At this point, I'm up and running. Now switching my environment to use JRuby is as simple as...
C:\> uru jruby ---> Now using jruby 1.7.18 tagged as `jruby` C:\> jruby --version jruby 1.7.18 (1.9.3p551) 2014-12-22 625381c on Java HotSpot(TM) Client VM 1.8.0_31-b13 +jit [Windows 7-x86] C:\> ruby --version 'ruby' is not recognized as an internal or external command, operable program or batch file. C:\> uru 193 ---> Now using ruby 1.9.3-p551 tagged as `193` C:\> jruby --version 'jruby' is not recognized as an internal or external command, operable program or batch file. C:\> ruby --version ruby 1.9.3p551 (2014-11-13) [i386-mingw32]
Step 4: Install Ruby Windows DevKitThe last step I took was installing the Ruby Windows DevKit. You'll need this to install any gems that require native extensions such as json. DevKit is just an archive that you unzip to a specific location and run an install script to copy some files into the right places so Ruby can use them.
I generally store the DevKit next to the version of Ruby to which it belongs, for example, C:\ruby\Ruby193\devkit where Ruby193 is the folder containing the 193 version of Ruby that I registered with uru. JRuby does not need a DevKit. Just follow the normal instructions for installing DevKit and install it for each of the Ruby versions you want to use, obviously using the version of Ruby for which you are installing DevKit.
As a last step, install the json gem to make sure DevKit is installed correctly...
C:\> gem install json ERROR: Could not find a valid gem 'json', here is why: Unable to download data from https://rubygems.org/ - SSL_connect returned=1 errno=0 state=SSLv3 read server certificate B: certificate verify failed ....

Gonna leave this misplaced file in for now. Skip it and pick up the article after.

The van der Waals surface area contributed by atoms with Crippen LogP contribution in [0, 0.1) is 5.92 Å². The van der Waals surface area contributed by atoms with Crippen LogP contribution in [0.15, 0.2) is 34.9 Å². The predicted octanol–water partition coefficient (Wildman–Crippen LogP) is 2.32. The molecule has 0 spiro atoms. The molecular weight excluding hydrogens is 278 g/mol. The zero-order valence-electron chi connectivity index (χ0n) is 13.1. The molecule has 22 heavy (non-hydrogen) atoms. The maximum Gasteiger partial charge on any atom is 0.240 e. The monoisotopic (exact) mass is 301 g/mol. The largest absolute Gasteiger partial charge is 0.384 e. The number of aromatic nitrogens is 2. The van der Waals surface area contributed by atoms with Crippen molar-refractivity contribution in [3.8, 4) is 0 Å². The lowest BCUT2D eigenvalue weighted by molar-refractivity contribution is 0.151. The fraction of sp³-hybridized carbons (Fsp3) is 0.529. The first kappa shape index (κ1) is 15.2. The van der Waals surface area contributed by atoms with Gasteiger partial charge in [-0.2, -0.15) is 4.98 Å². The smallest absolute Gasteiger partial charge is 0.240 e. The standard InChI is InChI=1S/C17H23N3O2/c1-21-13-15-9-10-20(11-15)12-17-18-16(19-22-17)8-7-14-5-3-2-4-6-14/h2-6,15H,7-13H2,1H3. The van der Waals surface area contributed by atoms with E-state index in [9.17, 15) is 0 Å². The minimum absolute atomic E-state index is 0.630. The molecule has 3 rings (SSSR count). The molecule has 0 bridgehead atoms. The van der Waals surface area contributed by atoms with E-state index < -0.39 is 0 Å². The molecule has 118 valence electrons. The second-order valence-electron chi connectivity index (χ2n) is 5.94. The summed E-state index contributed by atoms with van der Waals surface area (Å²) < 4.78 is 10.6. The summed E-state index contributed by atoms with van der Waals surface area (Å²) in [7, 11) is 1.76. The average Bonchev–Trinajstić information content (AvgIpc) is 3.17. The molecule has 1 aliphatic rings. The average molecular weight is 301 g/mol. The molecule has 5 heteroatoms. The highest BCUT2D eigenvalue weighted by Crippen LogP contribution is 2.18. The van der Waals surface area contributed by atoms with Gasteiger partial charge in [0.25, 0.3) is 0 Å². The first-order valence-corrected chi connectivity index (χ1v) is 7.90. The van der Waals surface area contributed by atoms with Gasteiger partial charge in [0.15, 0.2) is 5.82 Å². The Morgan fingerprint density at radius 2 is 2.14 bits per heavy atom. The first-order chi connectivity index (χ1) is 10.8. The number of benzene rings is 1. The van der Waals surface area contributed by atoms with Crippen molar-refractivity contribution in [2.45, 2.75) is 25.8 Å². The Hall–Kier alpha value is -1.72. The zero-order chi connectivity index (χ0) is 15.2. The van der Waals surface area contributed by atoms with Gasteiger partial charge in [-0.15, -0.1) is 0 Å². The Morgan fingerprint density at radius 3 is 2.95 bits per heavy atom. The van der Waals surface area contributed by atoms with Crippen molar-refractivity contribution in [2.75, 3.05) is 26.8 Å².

Oh no! SSL Hell! Apparently rubygems.org recently updated their SSL Certificates which requires clients to also update. This error comes up because the security certificates used by gem are out of date. Thankfully it's pretty easy to update the certs.
To fix this, follow the instructions on this StackOverflow question: SSL Error When installing rubygems, Unable to pull data from 'https://rubygems.org/ You'll need to download the updated certificate and manually install it in each Gem directory....
C:\> uru 193 C:\> gem which rubygems C:/ruby/Ruby193/lib/ruby/site_ruby/1.9.1/rubygems.rb
With all that completed, everything should now work as expected.
C:\> gem install json Temporarily enhancing PATH to include DevKit... Building native extensions. This could take a while... Successfully installed json-1.8.2 Parsing documentation for json-1.8.2 Done installing documentation for json after 0 seconds 1 gem installed
Step 5: Enjoy Hacking in RubyMy workmates tell me I just need to switch to Linux already. I do run a very Linux-like Windows environment with most of the GNU command line tools available from the Windows command line. Whatevs. I like my Windows and with uru at least I can switch between different Rubies with relative ease.
Whether it's Ruby or something else, pick a scripting language, any scripting language, and learn it well. If you're running Ruby on Windows, hopefully this little guide helped you skip some frustrations!